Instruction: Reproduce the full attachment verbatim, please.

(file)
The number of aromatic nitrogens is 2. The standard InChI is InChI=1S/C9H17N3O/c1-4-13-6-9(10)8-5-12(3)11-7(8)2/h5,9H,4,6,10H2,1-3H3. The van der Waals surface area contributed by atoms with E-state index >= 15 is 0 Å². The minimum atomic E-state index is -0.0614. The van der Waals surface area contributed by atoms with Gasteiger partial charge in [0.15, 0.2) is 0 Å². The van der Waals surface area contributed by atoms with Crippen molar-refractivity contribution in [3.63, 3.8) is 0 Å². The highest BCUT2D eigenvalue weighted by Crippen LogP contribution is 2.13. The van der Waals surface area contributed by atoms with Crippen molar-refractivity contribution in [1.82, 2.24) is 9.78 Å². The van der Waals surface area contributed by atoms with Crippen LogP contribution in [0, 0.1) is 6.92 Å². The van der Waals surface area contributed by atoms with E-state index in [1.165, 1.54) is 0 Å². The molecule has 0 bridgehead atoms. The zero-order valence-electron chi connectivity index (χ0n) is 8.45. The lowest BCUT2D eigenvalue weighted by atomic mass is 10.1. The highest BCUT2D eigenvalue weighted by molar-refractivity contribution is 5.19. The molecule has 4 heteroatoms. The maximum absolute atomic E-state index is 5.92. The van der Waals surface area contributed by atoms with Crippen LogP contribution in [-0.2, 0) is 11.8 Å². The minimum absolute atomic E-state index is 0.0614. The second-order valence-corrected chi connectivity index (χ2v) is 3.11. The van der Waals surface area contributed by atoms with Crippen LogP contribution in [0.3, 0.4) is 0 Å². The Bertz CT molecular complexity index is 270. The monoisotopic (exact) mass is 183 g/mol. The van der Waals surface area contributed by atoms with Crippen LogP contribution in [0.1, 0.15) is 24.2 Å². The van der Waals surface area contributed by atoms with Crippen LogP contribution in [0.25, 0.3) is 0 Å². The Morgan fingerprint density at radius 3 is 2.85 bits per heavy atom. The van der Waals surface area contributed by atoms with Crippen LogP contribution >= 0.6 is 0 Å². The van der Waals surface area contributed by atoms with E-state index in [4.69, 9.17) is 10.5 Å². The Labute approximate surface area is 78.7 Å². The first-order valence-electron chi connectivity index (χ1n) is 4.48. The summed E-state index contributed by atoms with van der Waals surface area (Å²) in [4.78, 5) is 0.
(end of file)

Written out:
The number of aromatic nitrogens is 2. The standard InChI is InChI=1S/C9H17N3O/c1-4-13-6-9(10)8-5-12(3)11-7(8)2/h5,9H,4,6,10H2,1-3H3. The van der Waals surface area contributed by atoms with E-state index >= 15 is 0 Å². The minimum atomic E-state index is -0.0614. The van der Waals surface area contributed by atoms with Gasteiger partial charge in [0.15, 0.2) is 0 Å². The van der Waals surface area contributed by atoms with Crippen molar-refractivity contribution in [3.63, 3.8) is 0 Å². The highest BCUT2D eigenvalue weighted by Crippen LogP contribution is 2.13. The van der Waals surface area contributed by atoms with Crippen molar-refractivity contribution in [1.82, 2.24) is 9.78 Å². The van der Waals surface area contributed by atoms with Crippen LogP contribution in [0, 0.1) is 6.92 Å². The van der Waals surface area contributed by atoms with E-state index in [1.165, 1.54) is 0 Å². The molecule has 0 bridgehead atoms. The zero-order valence-electron chi connectivity index (χ0n) is 8.45. The lowest BCUT2D eigenvalue weighted by atomic mass is 10.1. The highest BCUT2D eigenvalue weighted by molar-refractivity contribution is 5.19. The molecule has 4 heteroatoms. The maximum absolute atomic E-state index is 5.92. The van der Waals surface area contributed by atoms with Crippen LogP contribution in [-0.2, 0) is 11.8 Å². The minimum absolute atomic E-state index is 0.0614. The second-order valence-corrected chi connectivity index (χ2v) is 3.11. The van der Waals surface area contributed by atoms with Crippen LogP contribution in [0.3, 0.4) is 0 Å². The Bertz CT molecular complexity index is 270. The monoisotopic (exact) mass is 183 g/mol. The van der Waals surface area contributed by atoms with Crippen LogP contribution in [0.1, 0.15) is 24.2 Å². The van der Waals surface area contributed by atoms with Crippen LogP contribution in [0.25, 0.3) is 0 Å². The Morgan fingerprint density at radius 3 is 2.85 bits per heavy atom. The van der Waals surface area contributed by atoms with Crippen LogP contribution >= 0.6 is 0 Å². The van der Waals surface area contributed by atoms with E-state index in [4.69, 9.17) is 10.5 Å². The Labute approximate surface area is 78.7 Å². The first-order valence-electron chi connectivity index (χ1n) is 4.48. The summed E-state index contributed by atoms with van der Waals surface area (Å²) in [4.78, 5) is 0.